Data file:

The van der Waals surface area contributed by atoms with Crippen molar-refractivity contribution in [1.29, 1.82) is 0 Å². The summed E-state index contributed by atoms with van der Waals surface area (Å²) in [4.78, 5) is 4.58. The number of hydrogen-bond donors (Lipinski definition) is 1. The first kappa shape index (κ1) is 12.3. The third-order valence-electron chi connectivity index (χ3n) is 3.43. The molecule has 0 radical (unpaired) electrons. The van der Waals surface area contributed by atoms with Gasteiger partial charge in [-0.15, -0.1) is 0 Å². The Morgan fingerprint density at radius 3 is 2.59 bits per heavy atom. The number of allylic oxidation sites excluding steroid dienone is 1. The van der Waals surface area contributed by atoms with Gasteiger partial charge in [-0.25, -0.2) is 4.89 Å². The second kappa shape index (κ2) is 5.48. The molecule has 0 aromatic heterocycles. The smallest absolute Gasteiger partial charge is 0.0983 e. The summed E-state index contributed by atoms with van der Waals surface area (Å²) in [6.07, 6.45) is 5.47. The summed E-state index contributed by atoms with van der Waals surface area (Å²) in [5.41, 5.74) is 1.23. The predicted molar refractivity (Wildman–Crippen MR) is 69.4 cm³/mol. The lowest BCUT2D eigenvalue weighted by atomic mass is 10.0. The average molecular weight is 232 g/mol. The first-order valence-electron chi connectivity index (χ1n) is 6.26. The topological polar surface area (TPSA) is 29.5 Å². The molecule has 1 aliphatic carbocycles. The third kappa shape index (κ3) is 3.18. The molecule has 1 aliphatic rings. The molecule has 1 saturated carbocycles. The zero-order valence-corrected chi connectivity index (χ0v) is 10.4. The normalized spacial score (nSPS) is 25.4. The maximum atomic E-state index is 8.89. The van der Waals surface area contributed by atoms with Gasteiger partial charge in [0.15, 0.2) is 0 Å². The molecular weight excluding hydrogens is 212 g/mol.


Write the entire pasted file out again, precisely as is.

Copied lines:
The van der Waals surface area contributed by atoms with Crippen molar-refractivity contribution in [1.29, 1.82) is 0 Å². The summed E-state index contributed by atoms with van der Waals surface area (Å²) in [4.78, 5) is 4.58. The number of hydrogen-bond donors (Lipinski definition) is 1. The first kappa shape index (κ1) is 12.3. The third-order valence-electron chi connectivity index (χ3n) is 3.43. The molecule has 0 radical (unpaired) electrons. The van der Waals surface area contributed by atoms with Gasteiger partial charge in [-0.15, -0.1) is 0 Å². The Morgan fingerprint density at radius 3 is 2.59 bits per heavy atom. The number of allylic oxidation sites excluding steroid dienone is 1. The van der Waals surface area contributed by atoms with Gasteiger partial charge in [-0.25, -0.2) is 4.89 Å². The second kappa shape index (κ2) is 5.48. The molecule has 0 aromatic heterocycles. The smallest absolute Gasteiger partial charge is 0.0983 e. The summed E-state index contributed by atoms with van der Waals surface area (Å²) in [6.07, 6.45) is 5.47. The summed E-state index contributed by atoms with van der Waals surface area (Å²) in [5.41, 5.74) is 1.23. The predicted molar refractivity (Wildman–Crippen MR) is 69.4 cm³/mol. The lowest BCUT2D eigenvalue weighted by atomic mass is 10.0. The average molecular weight is 232 g/mol. The first-order valence-electron chi connectivity index (χ1n) is 6.26. The topological polar surface area (TPSA) is 29.5 Å². The molecule has 1 aliphatic carbocycles. The third kappa shape index (κ3) is 3.18. The molecule has 1 aliphatic rings. The molecule has 1 saturated carbocycles. The zero-order valence-corrected chi connectivity index (χ0v) is 10.4. The normalized spacial score (nSPS) is 25.4. The maximum atomic E-state index is 8.89. The van der Waals surface area contributed by atoms with Gasteiger partial charge in [0.15, 0.2) is 0 Å². The molecular weight excluding hydrogens is 212 g/mol.